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What are ASD's?

Today we know much more about the complex nature of Autism Spectrum Disorders, the umbrella term used to cover a range of neurobiological disorders that are usually lifelong and affect the way people communicate and relate to others and the world around them.

The main ASDs are:

  • Autistic disorder (or infantile autism or childhood autism)
  • Asperger’s disorder (where a child has good, often precocious verbal skills)
  • Atypical autism (also referred to as Pervasive Developmental Disorder – Not Otherwise Specified or PDD-NOS where a child displays some characteristics of autism but not all)

People affected by autism usually display difficulties in three areas:

  • Social interaction, social communication and social imagination (poor eye contact, no interest in peers)
  • Communication (delayed language or no language)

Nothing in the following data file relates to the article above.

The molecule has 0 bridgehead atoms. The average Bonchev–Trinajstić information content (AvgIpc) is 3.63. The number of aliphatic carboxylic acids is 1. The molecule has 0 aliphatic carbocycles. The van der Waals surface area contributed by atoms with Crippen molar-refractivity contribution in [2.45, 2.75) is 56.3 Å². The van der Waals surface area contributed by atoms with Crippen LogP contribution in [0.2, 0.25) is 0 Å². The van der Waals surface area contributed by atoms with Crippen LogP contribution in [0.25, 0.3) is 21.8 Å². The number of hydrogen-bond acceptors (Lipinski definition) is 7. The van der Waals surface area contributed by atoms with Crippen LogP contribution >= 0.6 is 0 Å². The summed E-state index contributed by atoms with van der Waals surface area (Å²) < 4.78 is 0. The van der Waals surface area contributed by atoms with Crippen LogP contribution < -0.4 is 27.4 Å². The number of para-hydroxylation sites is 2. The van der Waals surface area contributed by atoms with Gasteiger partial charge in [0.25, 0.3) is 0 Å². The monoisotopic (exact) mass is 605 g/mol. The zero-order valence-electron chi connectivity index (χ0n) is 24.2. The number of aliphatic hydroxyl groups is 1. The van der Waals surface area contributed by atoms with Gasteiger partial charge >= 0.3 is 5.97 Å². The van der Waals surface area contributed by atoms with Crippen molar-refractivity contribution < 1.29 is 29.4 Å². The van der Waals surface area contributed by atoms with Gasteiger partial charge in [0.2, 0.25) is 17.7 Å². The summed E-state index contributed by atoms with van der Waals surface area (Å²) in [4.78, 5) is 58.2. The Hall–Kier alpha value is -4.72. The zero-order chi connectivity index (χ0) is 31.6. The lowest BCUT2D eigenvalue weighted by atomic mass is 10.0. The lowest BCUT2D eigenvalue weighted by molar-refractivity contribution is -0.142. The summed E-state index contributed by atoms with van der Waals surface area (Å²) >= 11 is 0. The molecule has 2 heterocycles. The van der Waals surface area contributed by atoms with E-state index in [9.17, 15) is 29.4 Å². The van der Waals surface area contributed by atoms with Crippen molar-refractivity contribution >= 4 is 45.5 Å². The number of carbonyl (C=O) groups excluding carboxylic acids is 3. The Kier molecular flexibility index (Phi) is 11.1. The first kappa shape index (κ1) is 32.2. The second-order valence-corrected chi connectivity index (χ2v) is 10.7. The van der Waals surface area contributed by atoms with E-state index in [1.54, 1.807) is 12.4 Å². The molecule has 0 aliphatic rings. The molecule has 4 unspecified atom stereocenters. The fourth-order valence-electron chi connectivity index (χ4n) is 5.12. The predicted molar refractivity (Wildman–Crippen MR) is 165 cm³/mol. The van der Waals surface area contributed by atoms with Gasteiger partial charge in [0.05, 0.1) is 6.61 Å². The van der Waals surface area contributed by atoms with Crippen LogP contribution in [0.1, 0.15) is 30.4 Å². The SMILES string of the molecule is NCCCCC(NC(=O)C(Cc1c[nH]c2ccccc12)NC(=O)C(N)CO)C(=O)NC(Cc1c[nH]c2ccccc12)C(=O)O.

• Behaviour (restricted interests and repetitive behaviours)

These are commonly referred to as the Triad of Impairments but the impairments may not be evenly spread. While people with autism share common traits, no two individuals are the same. For example, it was once thought that all children with ASD were unresponsive and aloof, never showing affection. We now know ASDs are much more complex with a variety of symptoms and characteristics that can occur in different combinations and varying degrees of severity.

Many people with an ASD also have sensory sensitivities, which may include over- or under-sensitivity to sight, touch, taste, smell, sound, temperature, and pain. Because of these sensory imbalances, they often experience overwhelming anxiety, frustration and confusion when faced with the demands of everyday life.

Recent international research suggests an average prevalence of autism in 1 in every 175 children (Insel, 2006). It occurs in all racial, ethnic, and social groups and is four times more likely to affect boys than girls. To date, there is no known cause of ASDs and no cure, but early intervention programs and some therapies have helped many on the spectrum.